EKCC president Gary Morse introduces Finance Minister Jamie Muir prior to the Minister’s pre-budget address Thursday at Kingstec. John DeCoste
BY JOHN DECOSTE
The message Finance Minister Jamie Muir had for local business in last week’s pre-budget address seems to have been generally well received.
Muir spoke to Eastern Kings Chamber of Commerce members Thursday at the NSCC Kingstec Campus.
He outlined the government’s agenda for its upcoming budget, including the plan to put the province further into debt in the short-term in an attempt to stimulate the flagging economy.
Speaking later in the morning, EKCC president Gary Morse said that “while he couldn’t speak for all our individual members,” as president, the government’s approach is reasonable under the circumstances. “While it would be nice to see the government continue paying down money on the provincial debt, the idea of using (surplus) money as a short-term economic stimulus is a good idea,” he said.
Reacting to Muir’s pledge of a balanced provincial budget (for an eighth straight year), he added, “that the government has been able to balance its budget while still providing (economic) stimulus is encouraging.”
Govt. will honour its commitments: Muir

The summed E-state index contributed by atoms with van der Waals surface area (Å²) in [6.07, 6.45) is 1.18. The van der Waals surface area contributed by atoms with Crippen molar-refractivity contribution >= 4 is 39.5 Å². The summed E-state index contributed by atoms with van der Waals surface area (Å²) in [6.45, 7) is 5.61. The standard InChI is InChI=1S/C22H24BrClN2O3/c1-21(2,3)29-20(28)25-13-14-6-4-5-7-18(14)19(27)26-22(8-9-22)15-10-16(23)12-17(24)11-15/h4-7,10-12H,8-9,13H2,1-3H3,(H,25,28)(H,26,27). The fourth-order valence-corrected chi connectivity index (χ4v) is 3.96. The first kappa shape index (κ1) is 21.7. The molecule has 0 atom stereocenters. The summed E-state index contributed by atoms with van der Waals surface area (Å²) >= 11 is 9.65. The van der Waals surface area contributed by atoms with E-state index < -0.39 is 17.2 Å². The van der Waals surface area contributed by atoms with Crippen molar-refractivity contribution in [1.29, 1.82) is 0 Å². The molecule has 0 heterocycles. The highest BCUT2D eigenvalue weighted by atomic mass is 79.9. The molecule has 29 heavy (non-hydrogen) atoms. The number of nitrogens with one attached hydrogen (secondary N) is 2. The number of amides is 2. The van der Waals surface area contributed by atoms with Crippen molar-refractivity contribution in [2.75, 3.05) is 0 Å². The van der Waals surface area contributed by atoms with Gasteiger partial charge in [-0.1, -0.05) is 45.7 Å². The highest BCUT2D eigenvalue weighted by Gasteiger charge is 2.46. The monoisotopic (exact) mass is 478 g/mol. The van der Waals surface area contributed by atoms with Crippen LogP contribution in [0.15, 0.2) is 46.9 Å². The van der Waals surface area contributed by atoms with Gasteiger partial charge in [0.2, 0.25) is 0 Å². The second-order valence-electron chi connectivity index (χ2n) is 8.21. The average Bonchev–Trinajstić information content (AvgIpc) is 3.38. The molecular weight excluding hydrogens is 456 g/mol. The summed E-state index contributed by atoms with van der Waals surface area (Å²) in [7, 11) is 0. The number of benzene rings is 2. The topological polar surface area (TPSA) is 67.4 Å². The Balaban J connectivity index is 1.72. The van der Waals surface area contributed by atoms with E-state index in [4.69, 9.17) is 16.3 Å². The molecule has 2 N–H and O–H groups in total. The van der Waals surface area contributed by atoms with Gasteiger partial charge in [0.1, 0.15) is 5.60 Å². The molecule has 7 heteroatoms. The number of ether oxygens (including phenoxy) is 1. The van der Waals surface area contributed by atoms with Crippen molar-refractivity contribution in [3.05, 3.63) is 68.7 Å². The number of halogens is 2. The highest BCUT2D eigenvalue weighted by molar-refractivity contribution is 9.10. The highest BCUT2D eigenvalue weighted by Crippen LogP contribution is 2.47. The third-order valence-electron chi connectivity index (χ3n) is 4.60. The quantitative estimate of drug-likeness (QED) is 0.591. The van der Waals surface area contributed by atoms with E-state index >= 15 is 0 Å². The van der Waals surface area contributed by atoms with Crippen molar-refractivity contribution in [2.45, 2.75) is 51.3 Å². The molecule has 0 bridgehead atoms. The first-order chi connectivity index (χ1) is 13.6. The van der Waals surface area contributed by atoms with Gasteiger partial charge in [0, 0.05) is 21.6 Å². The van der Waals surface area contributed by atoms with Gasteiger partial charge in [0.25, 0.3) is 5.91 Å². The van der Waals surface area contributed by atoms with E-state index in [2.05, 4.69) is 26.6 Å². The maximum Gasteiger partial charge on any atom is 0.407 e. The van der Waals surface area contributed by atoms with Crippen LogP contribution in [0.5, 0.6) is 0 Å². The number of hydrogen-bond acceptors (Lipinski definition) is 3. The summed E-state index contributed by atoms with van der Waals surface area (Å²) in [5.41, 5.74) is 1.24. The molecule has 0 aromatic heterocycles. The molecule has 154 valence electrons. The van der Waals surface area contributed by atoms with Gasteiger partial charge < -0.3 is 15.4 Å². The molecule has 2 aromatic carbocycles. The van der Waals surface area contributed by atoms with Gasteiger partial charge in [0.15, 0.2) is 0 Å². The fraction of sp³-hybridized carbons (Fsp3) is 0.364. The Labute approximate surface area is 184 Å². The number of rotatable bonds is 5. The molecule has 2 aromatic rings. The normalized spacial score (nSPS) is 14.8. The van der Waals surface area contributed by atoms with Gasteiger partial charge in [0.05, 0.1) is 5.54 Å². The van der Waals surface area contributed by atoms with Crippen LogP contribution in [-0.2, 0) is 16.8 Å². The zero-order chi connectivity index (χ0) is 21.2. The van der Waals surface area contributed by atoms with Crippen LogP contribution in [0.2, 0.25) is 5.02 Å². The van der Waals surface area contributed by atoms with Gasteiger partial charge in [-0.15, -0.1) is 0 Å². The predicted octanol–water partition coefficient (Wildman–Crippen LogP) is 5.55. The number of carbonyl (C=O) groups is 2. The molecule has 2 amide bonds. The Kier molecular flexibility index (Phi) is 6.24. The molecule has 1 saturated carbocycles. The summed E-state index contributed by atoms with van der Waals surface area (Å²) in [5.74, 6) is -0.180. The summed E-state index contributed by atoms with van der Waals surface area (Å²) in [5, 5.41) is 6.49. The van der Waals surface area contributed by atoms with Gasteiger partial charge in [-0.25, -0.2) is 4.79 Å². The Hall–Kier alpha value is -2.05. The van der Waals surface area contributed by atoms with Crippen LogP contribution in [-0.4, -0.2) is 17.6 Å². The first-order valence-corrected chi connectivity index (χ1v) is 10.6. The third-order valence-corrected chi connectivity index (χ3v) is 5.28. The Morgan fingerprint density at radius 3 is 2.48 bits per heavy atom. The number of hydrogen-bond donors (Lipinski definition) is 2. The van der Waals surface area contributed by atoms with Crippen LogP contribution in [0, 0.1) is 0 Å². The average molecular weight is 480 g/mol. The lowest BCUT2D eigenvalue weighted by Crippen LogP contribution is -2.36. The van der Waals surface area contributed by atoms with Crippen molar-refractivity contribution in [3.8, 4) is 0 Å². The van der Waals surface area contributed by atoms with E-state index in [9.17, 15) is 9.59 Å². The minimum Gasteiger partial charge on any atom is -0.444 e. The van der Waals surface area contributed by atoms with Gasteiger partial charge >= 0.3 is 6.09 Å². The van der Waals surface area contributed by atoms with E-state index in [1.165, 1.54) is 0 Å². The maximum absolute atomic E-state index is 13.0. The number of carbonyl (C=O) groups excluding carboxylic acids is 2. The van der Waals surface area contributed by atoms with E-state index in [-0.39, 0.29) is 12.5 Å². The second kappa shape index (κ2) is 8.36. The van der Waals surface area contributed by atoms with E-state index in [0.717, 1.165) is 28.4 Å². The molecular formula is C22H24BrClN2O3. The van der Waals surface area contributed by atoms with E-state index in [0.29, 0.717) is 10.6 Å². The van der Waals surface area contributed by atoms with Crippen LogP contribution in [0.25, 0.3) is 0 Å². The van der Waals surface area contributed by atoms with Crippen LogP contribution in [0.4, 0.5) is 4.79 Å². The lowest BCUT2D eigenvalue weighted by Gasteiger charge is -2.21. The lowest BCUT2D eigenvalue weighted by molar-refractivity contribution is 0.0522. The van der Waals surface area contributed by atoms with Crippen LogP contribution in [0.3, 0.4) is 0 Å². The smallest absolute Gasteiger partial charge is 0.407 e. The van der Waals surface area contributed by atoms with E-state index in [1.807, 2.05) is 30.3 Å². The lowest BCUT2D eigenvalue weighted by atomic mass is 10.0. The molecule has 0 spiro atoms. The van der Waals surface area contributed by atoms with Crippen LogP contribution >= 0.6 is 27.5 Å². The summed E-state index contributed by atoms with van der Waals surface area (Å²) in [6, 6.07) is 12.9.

Questions to Muir from the audience in attendance at the breakfast gathering focused on how the government plans to channel its infrastructure spending and whether any thought had been given to refinancing the debt, given more attractive current interest rates.
Muir assured those in attendance that the government “will honour all its commitments” to new schools and other infrastructure, reducing greenhouse gas emissions and developing alternative energy options.
In answer to a question from Kentville mayor Dave Corkum, he noted, “the $19 million earmarked for a new KCA school is still in place,” despite other more recent school spending announcements, and the province “is looking at an opening date of January, 2011.”
He added after the address, “if we get the budget through, a lot of things are ready to go, but until we get a budget passed, there’s a limit on how much we can spend.” As for refinancing the provincial debt, Muir confirmed the government “is actively exploring that option.”